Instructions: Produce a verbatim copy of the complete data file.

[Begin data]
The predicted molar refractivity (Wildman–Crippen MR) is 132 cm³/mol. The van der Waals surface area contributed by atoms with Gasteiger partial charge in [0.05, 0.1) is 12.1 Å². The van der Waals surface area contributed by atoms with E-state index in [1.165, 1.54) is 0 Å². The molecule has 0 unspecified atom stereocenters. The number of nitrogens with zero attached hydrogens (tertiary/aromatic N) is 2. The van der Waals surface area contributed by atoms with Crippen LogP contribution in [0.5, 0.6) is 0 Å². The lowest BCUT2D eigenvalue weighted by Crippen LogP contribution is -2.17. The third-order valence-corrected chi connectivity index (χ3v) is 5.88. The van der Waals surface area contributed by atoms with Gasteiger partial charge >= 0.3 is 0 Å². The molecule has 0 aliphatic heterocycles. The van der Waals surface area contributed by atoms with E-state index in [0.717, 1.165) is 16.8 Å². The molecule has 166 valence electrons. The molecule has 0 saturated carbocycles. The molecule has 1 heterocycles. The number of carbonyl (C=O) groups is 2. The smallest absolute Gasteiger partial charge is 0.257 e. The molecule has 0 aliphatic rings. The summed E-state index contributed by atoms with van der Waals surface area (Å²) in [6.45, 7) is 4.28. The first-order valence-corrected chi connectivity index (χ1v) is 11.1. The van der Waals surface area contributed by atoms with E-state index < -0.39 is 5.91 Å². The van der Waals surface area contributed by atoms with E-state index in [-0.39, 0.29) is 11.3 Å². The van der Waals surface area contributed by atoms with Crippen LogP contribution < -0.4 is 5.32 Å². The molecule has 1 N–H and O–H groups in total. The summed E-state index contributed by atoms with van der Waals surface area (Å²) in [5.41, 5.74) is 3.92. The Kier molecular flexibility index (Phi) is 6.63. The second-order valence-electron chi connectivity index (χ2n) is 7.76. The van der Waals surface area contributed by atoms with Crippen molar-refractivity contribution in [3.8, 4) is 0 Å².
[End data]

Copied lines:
The predicted molar refractivity (Wildman–Crippen MR) is 132 cm³/mol. The van der Waals surface area contributed by atoms with Gasteiger partial charge in [0.05, 0.1) is 12.1 Å². The van der Waals surface area contributed by atoms with E-state index in [1.165, 1.54) is 0 Å². The molecule has 0 unspecified atom stereocenters. The number of nitrogens with zero attached hydrogens (tertiary/aromatic N) is 2. The van der Waals surface area contributed by atoms with Crippen LogP contribution in [0.5, 0.6) is 0 Å². The lowest BCUT2D eigenvalue weighted by Crippen LogP contribution is -2.17. The third-order valence-corrected chi connectivity index (χ3v) is 5.88. The van der Waals surface area contributed by atoms with Gasteiger partial charge >= 0.3 is 0 Å². The molecule has 0 aliphatic heterocycles. The van der Waals surface area contributed by atoms with E-state index in [0.717, 1.165) is 16.8 Å². The molecule has 166 valence electrons. The molecule has 0 saturated carbocycles. The molecule has 1 heterocycles. The number of carbonyl (C=O) groups is 2. The smallest absolute Gasteiger partial charge is 0.257 e. The molecule has 0 aliphatic rings. The summed E-state index contributed by atoms with van der Waals surface area (Å²) in [6.45, 7) is 4.28. The first-order valence-corrected chi connectivity index (χ1v) is 11.1. The van der Waals surface area contributed by atoms with E-state index < -0.39 is 5.91 Å². The van der Waals surface area contributed by atoms with E-state index in [-0.39, 0.29) is 11.3 Å². The van der Waals surface area contributed by atoms with Crippen LogP contribution < -0.4 is 5.32 Å². The molecule has 1 N–H and O–H groups in total. The summed E-state index contributed by atoms with van der Waals surface area (Å²) in [5.41, 5.74) is 3.92. The Kier molecular flexibility index (Phi) is 6.63. The second-order valence-electron chi connectivity index (χ2n) is 7.76. The van der Waals surface area contributed by atoms with Crippen molar-refractivity contribution in [3.8, 4) is 0 Å².